Forty-nine mushers and their teams of huskies were due to depart Alaska’s largest city on Saturday for the 50th annual running of the Iditarod Trail Sled Dog Race, an event drastically altered by climate change and commercialism since its humble beginnings.
The starting gate has been returned to downtown Anchorage, a year after the COVID-19 pandemic prompted organizers to launch the 2021 race from a secluded riverside spot north of the city and off limits to the usual crowds of spectators.
But contestants will face unusually warm and sloppy conditions for the first day of the run, with recent bouts of rain and temperatures as high as the mid-40s eroding snow on the initial stretch of the trail.
Fortunately for the mushers and dog teams more accustomed to crisp, cold weather, the 11-mile Anchorage portion of the race is merely ceremonial, with timed competition starting on Sunday, giving contestants a chance to adjust to conditions.
Although the overall trail has been restored to its traditional 1,000-mile distance from Anchorage to the Bering Sea gold-rush town of Nome after a COVID-forced shortening of the course last year, a number of pandemic restrictions remain in effect.
Mushers, volunteers and fans who gathered for this year’s renewal of Iditarod festivities in Anchorage were instructed to mask up and take other precautions to prevent the spread of the still-lingering virus.
The pandemic also forced one last-minute switch. Nic Petit, a top musher, had to pull out of the race after testing positive for COVID-19. Four-time champion Jeff King, who had planned to sit out this year’s contest, then stepped in to drive Petit’s dog team to Nome.
Other returning winners are Dallas Seavey, who claimed a record-tying fifth victory last year, and his father, Mitch Seavey, a three-time champion who holds the Iditarod speed record of eight days, 3 hours and 40:13 minutes.
The field also includes Pete Kaiser, who in 2019 became the first Native Yup’ik musher to win the race, 2018 champion Joar Leifseth Ulsom of Norway, and four-time winner Martin Buser. Seventeen women are competing in this year’s Iditarod, one of the world’s few high-profile sports events in which women and men compete on an equal footing.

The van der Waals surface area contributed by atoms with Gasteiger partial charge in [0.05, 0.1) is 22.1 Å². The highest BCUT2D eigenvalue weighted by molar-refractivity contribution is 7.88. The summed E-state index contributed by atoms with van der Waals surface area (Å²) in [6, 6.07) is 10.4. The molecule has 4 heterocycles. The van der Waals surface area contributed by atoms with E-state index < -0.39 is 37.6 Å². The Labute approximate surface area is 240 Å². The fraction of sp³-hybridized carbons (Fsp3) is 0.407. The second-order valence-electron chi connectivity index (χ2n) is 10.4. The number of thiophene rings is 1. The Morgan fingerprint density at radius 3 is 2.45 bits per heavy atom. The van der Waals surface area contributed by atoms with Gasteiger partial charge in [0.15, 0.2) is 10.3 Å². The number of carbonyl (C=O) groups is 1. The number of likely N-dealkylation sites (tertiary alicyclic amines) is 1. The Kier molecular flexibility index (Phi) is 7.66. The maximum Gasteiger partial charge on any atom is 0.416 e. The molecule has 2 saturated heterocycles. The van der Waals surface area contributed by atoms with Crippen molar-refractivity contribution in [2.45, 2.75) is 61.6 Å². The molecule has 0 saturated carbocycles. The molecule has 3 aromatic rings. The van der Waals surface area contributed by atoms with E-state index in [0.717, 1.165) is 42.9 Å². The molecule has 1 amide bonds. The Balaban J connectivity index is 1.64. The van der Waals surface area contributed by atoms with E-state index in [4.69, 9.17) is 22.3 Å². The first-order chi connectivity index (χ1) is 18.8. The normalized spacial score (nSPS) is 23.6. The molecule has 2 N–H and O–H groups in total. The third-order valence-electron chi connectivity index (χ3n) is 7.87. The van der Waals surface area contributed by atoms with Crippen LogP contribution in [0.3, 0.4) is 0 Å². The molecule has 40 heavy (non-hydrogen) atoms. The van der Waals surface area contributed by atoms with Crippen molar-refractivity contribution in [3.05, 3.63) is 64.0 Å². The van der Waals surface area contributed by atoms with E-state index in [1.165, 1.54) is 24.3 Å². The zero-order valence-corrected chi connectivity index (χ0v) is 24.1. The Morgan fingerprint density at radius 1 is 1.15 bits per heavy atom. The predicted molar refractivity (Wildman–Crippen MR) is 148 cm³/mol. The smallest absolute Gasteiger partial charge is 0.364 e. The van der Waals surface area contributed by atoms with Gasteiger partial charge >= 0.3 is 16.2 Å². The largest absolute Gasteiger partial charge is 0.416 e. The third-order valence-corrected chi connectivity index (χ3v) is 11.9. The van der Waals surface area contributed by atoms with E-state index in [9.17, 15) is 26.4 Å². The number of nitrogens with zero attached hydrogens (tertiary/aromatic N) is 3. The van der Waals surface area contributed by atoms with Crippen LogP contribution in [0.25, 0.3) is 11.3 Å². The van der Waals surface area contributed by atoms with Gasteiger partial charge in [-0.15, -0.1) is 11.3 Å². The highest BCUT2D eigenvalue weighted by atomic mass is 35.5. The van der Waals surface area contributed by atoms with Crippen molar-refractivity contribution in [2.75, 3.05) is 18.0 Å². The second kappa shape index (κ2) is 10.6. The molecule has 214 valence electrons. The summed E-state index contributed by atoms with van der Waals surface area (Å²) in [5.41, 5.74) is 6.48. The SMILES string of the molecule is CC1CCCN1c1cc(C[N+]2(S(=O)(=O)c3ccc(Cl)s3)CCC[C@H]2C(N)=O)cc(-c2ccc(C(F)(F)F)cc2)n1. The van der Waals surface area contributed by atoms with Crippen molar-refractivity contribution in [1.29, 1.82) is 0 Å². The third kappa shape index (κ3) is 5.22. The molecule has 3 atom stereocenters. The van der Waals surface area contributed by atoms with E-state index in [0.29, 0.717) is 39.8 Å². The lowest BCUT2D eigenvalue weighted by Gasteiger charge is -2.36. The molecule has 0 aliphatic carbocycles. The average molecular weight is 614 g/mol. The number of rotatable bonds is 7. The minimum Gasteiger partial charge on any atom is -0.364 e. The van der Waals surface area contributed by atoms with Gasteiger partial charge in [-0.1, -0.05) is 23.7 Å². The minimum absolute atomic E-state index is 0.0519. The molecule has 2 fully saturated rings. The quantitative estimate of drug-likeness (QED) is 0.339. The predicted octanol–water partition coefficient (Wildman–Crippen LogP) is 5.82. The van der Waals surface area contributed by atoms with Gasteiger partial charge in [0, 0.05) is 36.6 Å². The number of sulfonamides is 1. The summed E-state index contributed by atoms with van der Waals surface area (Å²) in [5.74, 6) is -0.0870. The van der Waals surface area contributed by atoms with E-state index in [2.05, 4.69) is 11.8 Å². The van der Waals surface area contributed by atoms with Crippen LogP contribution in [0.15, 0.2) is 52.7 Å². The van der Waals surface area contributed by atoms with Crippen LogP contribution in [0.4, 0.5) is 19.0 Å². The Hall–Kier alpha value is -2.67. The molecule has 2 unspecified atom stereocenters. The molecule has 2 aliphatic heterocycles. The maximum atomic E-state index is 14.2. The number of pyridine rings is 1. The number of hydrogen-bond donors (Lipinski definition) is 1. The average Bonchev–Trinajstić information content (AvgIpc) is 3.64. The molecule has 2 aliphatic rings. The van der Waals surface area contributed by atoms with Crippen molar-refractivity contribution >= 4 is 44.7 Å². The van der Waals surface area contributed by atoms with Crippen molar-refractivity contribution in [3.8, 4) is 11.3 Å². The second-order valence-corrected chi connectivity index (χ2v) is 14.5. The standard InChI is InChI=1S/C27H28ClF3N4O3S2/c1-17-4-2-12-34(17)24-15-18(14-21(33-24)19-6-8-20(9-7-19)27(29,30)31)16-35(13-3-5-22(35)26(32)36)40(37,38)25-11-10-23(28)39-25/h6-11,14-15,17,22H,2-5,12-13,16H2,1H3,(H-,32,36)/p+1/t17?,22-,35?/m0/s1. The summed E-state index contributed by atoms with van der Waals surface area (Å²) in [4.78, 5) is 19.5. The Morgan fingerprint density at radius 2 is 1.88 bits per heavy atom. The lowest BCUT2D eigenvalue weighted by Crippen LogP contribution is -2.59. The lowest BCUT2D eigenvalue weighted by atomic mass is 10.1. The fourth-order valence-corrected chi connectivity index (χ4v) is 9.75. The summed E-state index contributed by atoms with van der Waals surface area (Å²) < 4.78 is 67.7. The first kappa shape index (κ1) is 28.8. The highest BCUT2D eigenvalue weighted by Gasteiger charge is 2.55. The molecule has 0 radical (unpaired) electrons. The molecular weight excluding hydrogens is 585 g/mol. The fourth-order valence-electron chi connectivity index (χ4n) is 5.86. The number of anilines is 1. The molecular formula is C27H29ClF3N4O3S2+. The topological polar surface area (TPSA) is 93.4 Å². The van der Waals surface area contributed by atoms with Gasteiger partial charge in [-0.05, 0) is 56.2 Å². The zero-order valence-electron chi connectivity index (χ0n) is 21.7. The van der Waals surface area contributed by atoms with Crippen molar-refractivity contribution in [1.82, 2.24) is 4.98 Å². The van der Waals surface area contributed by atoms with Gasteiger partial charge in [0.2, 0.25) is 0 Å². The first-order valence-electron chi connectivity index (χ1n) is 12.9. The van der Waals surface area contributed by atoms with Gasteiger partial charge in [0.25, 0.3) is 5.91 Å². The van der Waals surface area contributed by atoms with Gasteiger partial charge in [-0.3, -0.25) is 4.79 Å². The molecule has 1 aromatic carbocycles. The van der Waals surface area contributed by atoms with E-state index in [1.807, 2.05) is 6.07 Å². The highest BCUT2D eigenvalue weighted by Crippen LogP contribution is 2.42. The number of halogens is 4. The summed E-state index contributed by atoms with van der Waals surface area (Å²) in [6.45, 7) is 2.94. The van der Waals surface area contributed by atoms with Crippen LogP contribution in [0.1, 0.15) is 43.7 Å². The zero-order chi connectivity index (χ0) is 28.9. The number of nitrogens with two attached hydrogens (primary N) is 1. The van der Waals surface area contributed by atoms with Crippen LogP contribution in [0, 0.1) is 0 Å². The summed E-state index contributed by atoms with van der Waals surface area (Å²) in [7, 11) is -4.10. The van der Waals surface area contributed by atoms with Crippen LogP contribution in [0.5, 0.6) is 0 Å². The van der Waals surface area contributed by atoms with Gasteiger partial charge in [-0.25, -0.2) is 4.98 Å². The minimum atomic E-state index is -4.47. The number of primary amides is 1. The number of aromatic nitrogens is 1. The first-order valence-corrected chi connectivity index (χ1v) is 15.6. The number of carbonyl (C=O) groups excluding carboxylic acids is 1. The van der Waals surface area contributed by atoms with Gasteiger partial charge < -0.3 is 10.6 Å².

A half century after it was first run in 1973, the Iditarod has come a long way from its start as a low-budget, novelty event that drew a field of all-amateur mushers for a race that took the winner 20 days to complete.
Nowadays, top Iditarod contestants are professionals with high-tech gear bearing sponsors’ logos. Teams are tracked by global positioning satellite, and live coverage is beamed worldwide to audiences through internet streaming services. Winners typically reach the finish line in just nine days.
The modern race also attracts major corporate backing, though some companies have been pressured in recent years to drop their support by animal rights activists who condemn the marathon as cruel to the dogs.
Climate change has wrought some of the greatest changes in the world’s most famous sled-dog race, as it has for much of life in the far north.
Three times, most recently in 2017, unseasonably warm conditions forced the Iditarod to move its day-two restart – following the ceremonial Anchorage launch – much farther north, to Fairbanks.
In 2020, flooding swamped the ultra-thin Bering Sea ice that teams had to skirt near the end of the race. Three racers and their dogs had to be rescued from the coastal site only 25 miles (40 km) from the Nome finish line. Contestants who followed had to be rerouted farther inland to avoid standing water.
The course, though running at full length again this year, has still been altered somewhat, with checkpoints relocated to minimize contact with Native Alaska villages that remain vigilant against renewed coronavirus outbreaks because of scarce healthcare resources.
Organizers say such precautions are fitting for an annual race that honors a famed dog-sled relay run nearly a century ago to deliver diphtheria serum to Nome in 1925.